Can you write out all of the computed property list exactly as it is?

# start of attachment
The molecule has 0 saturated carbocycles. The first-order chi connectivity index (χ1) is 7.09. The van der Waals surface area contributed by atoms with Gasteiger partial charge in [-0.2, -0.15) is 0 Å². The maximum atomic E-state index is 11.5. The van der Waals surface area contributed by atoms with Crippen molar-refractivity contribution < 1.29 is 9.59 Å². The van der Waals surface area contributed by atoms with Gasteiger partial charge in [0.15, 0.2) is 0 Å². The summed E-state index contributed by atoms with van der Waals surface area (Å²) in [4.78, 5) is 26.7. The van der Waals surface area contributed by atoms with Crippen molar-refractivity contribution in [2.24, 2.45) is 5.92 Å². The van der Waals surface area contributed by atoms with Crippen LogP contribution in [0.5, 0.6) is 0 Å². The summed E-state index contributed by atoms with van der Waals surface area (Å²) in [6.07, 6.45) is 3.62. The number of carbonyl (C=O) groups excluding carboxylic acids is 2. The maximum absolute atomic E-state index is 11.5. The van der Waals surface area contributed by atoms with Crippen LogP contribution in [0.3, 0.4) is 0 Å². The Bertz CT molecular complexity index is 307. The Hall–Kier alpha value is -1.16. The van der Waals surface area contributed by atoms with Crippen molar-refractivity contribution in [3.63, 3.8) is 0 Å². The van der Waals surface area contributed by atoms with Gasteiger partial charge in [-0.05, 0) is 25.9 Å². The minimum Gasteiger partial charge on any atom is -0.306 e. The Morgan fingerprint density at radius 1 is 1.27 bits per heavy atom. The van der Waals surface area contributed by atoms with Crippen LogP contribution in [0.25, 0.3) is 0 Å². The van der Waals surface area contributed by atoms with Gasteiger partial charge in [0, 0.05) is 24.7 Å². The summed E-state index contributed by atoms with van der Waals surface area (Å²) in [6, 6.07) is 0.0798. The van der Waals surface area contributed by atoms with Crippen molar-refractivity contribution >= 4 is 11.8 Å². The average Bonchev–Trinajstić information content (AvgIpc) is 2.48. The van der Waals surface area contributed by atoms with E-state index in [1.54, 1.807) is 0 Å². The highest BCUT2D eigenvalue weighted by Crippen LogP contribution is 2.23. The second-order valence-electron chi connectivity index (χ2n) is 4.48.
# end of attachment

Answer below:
The molecule has 0 saturated carbocycles. The first-order chi connectivity index (χ1) is 7.09. The van der Waals surface area contributed by atoms with Gasteiger partial charge in [-0.2, -0.15) is 0 Å². The maximum atomic E-state index is 11.5. The van der Waals surface area contributed by atoms with Crippen molar-refractivity contribution < 1.29 is 9.59 Å². The van der Waals surface area contributed by atoms with Gasteiger partial charge in [0.15, 0.2) is 0 Å². The summed E-state index contributed by atoms with van der Waals surface area (Å²) in [4.78, 5) is 26.7. The van der Waals surface area contributed by atoms with Crippen molar-refractivity contribution in [2.24, 2.45) is 5.92 Å². The van der Waals surface area contributed by atoms with Crippen LogP contribution in [0.5, 0.6) is 0 Å². The summed E-state index contributed by atoms with van der Waals surface area (Å²) in [6.07, 6.45) is 3.62. The number of carbonyl (C=O) groups excluding carboxylic acids is 2. The maximum absolute atomic E-state index is 11.5. The van der Waals surface area contributed by atoms with Crippen LogP contribution in [0.3, 0.4) is 0 Å². The Bertz CT molecular complexity index is 307. The Hall–Kier alpha value is -1.16. The van der Waals surface area contributed by atoms with Crippen molar-refractivity contribution in [3.63, 3.8) is 0 Å². The van der Waals surface area contributed by atoms with Gasteiger partial charge in [-0.05, 0) is 25.9 Å². The minimum Gasteiger partial charge on any atom is -0.306 e. The Morgan fingerprint density at radius 1 is 1.27 bits per heavy atom. The van der Waals surface area contributed by atoms with Crippen LogP contribution in [0.25, 0.3) is 0 Å². The van der Waals surface area contributed by atoms with Gasteiger partial charge in [0, 0.05) is 24.7 Å². The summed E-state index contributed by atoms with van der Waals surface area (Å²) in [6, 6.07) is 0.0798. The van der Waals surface area contributed by atoms with Crippen molar-refractivity contribution >= 4 is 11.8 Å². The average Bonchev–Trinajstić information content (AvgIpc) is 2.48. The van der Waals surface area contributed by atoms with E-state index in [1.54, 1.807) is 0 Å². The highest BCUT2D eigenvalue weighted by Crippen LogP contribution is 2.23. The second-order valence-electron chi connectivity index (χ2n) is 4.48.